The best marketing is rarely created. It is found. And it is waiting to be discovered.

Jared Fogle Subway Marketing Lesson
Marketing Lesson from Subway’s Jared: Everyone likes to be inspired…and inspiration leads to action. (Click to Tweet)

In April 1999, a random article in the Indiana Daily Student about an obese Indiana University student hardly seemed like it would be the genesis of a company’s 14-year advertising campaign. But that is exactly what happened when Ryan Coleman wrote about an obese friend and it caught the eye of just the right person.

Coleman wrote that when his fellow student “registered for a class, he didn’t base his choice on professor or class time like most students. He based which classes to register on whether he could fit into the classroom seats.”

The Birth of a Celebrity

But the story had a fateful twist: a life-threatening diagnosis which led him to get serious about losing weight.

Three months into his diet, he weighed 330 pounds, nearly 100 pounds less than his starting weight. The pounds kept coming off…300, 275, 250, 225, 210…eventually down to 180 pounds…an incredible 245 pound weight loss!

How did he do it?

Simple…he ate a lot of Subway sandwiches. He developed his own diet of almost nothing but Subway subs and stuck to it.

His name is Jared Fogle. Unless you have been under a rock for the past 14 years, you know exactly who he is. He is the guy who had the 60-inch waist and now can fit his whole body into one pants leg. The guy who has been the centerpiece of Subway’s marketing campaigns for over a decade now.

The Subway Diet

The first Jared ad ran on January 1, 2000 and soon the “Subway Diet” was featured on the news, on morning shows, in USA Today, and even on Oprah! Sales for Subway began to boom…and all because of an inspiring story that everyone can relate to on some level. The commercials were, and remain today, pretty simple. Just Jared talking about how he lost weight and showing off the newest healthy sub.

Soon, every fast food chain began to offer healthier options and yet Subway is still the perceived leader in healthy fast food, thanks in large part to the visual reminders they give us of Jared so often. It’s a powerful message. Jared is almost iconic now.

We All Have Jareds

The great news for every business is that every organization has a Jared; someone whose emotional story about using our product makes for such a compelling case to buy that people act. Everyone likes to be inspired…and inspiration leads to action.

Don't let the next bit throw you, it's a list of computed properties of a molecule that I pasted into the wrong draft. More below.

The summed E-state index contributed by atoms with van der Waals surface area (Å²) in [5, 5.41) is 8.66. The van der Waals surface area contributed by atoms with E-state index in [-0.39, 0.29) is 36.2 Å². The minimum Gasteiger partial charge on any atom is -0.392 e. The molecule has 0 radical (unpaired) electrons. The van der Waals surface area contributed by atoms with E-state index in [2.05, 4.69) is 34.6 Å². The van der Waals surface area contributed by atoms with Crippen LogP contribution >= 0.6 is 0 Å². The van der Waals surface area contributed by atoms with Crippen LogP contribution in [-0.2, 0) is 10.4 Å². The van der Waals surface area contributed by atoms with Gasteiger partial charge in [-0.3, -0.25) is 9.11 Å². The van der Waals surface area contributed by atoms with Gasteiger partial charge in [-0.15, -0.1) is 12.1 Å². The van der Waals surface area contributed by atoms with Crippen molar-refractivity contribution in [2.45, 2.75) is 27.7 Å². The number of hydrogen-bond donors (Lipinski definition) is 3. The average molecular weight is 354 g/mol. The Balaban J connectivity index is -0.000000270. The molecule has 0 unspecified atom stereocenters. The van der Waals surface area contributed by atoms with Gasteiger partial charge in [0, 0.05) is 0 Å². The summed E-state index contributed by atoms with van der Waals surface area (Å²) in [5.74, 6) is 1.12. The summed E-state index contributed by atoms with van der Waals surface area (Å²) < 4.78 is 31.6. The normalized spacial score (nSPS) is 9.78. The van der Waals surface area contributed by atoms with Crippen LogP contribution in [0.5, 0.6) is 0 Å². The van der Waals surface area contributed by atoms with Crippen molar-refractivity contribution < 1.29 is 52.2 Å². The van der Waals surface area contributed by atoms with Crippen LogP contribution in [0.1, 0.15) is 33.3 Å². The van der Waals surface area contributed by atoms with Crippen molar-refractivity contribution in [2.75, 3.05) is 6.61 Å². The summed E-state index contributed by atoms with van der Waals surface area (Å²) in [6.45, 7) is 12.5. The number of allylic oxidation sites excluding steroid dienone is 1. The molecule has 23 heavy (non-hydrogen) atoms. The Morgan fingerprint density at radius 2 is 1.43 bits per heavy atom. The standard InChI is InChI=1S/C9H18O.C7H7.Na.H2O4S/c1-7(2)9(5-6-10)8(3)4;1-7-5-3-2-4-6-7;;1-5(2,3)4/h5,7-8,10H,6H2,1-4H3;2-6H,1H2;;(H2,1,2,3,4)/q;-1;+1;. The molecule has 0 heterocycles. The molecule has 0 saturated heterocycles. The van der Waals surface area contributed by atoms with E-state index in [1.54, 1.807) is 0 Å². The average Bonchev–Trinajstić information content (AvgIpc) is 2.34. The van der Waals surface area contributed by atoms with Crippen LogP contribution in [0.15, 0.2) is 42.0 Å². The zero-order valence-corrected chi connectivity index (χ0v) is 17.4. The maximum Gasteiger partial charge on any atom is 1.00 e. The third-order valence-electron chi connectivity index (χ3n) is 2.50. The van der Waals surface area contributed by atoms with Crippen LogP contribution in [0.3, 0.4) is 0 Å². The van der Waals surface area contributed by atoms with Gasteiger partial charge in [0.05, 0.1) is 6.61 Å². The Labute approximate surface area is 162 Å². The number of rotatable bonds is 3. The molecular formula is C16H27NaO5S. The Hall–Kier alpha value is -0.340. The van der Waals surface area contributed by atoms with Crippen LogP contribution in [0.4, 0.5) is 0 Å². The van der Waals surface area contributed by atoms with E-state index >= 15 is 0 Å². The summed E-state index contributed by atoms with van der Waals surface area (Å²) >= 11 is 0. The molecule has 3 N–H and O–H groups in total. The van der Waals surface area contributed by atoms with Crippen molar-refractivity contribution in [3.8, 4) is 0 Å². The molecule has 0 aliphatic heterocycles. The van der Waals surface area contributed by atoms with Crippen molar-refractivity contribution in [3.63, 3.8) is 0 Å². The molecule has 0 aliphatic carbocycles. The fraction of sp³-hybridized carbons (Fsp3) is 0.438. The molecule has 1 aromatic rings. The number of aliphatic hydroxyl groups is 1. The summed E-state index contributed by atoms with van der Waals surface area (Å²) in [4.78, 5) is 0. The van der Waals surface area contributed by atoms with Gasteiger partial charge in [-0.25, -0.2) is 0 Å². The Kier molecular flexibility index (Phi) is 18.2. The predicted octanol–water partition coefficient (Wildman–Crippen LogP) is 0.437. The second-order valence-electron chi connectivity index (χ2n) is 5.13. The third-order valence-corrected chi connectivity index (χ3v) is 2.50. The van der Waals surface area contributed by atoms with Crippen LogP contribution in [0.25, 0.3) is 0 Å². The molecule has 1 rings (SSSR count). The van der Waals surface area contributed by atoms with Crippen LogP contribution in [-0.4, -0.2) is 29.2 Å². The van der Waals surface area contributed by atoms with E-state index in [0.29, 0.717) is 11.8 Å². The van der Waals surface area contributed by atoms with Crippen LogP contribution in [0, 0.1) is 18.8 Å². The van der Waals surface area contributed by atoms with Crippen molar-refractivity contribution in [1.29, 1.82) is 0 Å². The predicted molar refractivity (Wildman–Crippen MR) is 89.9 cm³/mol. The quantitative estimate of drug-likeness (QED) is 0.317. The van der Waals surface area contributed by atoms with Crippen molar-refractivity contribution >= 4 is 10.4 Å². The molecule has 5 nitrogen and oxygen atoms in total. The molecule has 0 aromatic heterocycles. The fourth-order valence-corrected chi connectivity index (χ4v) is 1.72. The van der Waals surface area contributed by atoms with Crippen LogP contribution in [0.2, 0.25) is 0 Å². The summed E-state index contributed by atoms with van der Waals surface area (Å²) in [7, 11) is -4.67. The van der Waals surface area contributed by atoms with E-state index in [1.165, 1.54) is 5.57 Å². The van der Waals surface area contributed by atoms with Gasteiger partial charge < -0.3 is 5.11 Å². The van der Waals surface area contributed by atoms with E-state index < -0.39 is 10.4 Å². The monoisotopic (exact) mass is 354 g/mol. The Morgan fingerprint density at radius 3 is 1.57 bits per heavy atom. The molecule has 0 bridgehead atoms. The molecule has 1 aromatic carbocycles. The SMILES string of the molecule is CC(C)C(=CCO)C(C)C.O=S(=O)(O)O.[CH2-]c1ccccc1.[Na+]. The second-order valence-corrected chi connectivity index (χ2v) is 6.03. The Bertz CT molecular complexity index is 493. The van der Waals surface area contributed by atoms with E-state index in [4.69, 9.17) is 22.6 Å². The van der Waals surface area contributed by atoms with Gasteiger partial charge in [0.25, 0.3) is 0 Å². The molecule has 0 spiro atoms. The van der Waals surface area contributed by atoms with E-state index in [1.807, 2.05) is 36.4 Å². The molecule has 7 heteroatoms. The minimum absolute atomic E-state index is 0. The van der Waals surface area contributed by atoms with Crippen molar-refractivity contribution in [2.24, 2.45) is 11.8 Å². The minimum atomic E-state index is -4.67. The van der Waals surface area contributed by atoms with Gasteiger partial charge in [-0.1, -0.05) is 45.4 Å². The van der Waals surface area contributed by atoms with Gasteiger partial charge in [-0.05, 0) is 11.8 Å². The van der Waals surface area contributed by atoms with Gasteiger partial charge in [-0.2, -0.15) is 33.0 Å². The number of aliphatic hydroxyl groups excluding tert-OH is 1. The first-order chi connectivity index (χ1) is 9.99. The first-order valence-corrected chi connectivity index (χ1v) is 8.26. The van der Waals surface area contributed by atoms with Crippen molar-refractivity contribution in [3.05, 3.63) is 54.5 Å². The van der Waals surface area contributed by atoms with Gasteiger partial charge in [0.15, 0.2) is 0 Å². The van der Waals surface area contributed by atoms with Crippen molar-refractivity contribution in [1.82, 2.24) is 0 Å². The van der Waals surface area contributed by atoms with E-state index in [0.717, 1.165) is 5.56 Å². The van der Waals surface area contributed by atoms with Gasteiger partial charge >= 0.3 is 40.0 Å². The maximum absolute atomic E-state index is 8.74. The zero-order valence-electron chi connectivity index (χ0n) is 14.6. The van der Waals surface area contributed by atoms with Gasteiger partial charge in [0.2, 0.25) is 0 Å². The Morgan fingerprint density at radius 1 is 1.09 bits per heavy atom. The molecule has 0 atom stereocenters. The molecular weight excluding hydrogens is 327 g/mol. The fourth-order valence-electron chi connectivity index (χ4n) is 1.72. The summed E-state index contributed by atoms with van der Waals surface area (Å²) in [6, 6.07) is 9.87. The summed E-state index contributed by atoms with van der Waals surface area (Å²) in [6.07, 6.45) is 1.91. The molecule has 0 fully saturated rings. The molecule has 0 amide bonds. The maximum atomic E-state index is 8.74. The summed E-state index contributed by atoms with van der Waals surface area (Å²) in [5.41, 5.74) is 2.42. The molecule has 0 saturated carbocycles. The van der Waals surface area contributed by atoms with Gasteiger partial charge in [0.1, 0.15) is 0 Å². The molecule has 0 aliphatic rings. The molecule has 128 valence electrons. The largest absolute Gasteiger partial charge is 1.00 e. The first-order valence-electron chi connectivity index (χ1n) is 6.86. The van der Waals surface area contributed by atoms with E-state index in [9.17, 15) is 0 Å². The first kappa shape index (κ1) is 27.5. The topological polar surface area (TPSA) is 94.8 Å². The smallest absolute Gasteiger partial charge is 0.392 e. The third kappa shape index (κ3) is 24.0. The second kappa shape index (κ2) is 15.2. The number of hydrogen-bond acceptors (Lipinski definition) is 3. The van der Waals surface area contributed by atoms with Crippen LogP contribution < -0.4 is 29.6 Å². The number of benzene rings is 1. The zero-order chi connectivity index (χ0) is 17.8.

Jared’s story is not about healthy eating or losing weight. It’s about a guy who reaches his potential and overcomes the odds…with the help of a certain product.

You have a Jared…you just need to find him. The good news is that it’s usually not as hard as it was to find Subway’s Jared. Just ask your customers or supporters to share their stories. I’m not talking lame testimonials, but real stories from real people.

Jared’s story is a vivid reminder that great marketing ideas are rarely created, but found. Go find yours today!

Does your organization have some Jareds? Are you sharing their stories?

0 thoughts on “Finding Your Jared: A Marketing Lesson from Subway

  1. Eric Dingler says:

    Inspired. Thanks. Great idea, totally taking this concept to my team this week.

    1. Matt McWilliams says:

      That is awesome Eric. Look forward to hearing how it goes…I smell a guest post. 🙂

      1. Eric Dingler says:

        Seriously? I thought that was cabbage?

        I’d love to guest post. In fact, this post turned into an entire new website today for our organization. I shared the idea of finding our Jared today with my team, and BAM…new website.

      2. Matt McWilliams says:

        Awesome. I have one running around my head that might be perfect.

      3. Eric Dingler says:

        I have absolutely no doubt it will be. Looking forward to the post exchange.

  2. Wade_Thorson says: